Guard against new unions – Mutjavikua

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Swakopmund

Erongo regional governor Cleophas Mutjavikua has urged union leaders, companies and union members to guard against new unions that use new tactics to try to outsmart long existing ones.

Mutjavikua was speaking during the signing of the three-year wage agreement between Swakop Uranium and the Mine Workers Union of Namibia (MUN) last Friday in Swakopmund.

The three-year wage agreement will see improved conditions of employment for (MUN) members.
The parties have agreed to a 7 percent increase on basic salary across the board for members in the bargaining unit, covering the period January 1, 2016 to December 31, 2018.

According to the governor, labour relations are facing serious challenges in the macro-environment, especially in the mining, fishing and tourism industries.

Mutjavikua said that new players (unions) will come up with new tactics to win over members from already existing unions as the latter do not nurture their ideologies to keep their membership.

“The walkout of some leadership and members from long existing unions clearly shows that members are not being nurtured. You should not only be part of the union for benefits. You should be part of the union for its ideologies as well. However, unions do not educate their membership and thus members move from one union to another,” governor said.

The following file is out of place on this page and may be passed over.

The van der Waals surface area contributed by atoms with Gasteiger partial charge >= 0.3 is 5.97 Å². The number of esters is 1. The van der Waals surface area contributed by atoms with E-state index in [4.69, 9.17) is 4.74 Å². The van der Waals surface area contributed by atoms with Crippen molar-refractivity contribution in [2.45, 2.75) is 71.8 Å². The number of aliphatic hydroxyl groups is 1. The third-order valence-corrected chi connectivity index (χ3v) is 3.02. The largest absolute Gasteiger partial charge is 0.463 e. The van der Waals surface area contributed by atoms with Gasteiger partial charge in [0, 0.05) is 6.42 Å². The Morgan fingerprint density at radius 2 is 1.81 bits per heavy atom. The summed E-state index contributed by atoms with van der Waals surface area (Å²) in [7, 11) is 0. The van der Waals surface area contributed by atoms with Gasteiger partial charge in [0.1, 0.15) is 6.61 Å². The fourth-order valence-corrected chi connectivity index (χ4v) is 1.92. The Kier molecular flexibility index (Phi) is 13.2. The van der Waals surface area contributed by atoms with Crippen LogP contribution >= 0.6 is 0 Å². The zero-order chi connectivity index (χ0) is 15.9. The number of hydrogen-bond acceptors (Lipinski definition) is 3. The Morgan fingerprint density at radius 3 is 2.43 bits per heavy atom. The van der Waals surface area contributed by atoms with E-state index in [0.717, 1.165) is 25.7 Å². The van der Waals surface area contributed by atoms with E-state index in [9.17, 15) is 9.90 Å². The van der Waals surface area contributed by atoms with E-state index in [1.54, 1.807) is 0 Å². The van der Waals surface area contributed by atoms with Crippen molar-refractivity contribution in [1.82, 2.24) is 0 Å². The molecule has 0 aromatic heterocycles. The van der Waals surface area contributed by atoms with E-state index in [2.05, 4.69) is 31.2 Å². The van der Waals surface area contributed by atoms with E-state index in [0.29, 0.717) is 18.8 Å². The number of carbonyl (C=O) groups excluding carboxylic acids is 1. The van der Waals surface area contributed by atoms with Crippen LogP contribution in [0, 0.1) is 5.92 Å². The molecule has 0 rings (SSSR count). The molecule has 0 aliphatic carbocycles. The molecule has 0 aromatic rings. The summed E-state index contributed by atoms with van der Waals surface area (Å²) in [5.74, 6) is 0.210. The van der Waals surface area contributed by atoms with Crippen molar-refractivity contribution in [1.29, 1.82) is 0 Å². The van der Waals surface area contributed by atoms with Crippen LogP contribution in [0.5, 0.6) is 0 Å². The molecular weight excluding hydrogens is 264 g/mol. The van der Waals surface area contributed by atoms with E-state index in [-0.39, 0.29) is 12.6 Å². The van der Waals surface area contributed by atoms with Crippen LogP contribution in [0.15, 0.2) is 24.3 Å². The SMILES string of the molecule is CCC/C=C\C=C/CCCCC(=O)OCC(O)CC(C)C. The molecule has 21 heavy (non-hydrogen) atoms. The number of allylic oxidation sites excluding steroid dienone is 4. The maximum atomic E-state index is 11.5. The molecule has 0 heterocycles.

He added that this would have a serious impact on the country’s labour relations, because new unions will see this as an opportunity to lure the workforce.

“They will come up with strategies to question and challenge any agreement signed on behalf of members. We don’t have worker education and our unions do not have departments to keep their ideologies up and running,” noted Mutjavikua.

“People should not only join the unions for benefit, but it should be something that you believe in. What kept members of Swapo going and in Swapo itself during the liberation struggle was ideology not benefits,” he said.

Percy McCallum, the human relations and business support vice-president of Swakop Uranium, said the company, through the new three-year wage deal, supports the national agenda of the government in terms of poverty alleviation and will employ 1 653 full-time employees once the company is in full production.

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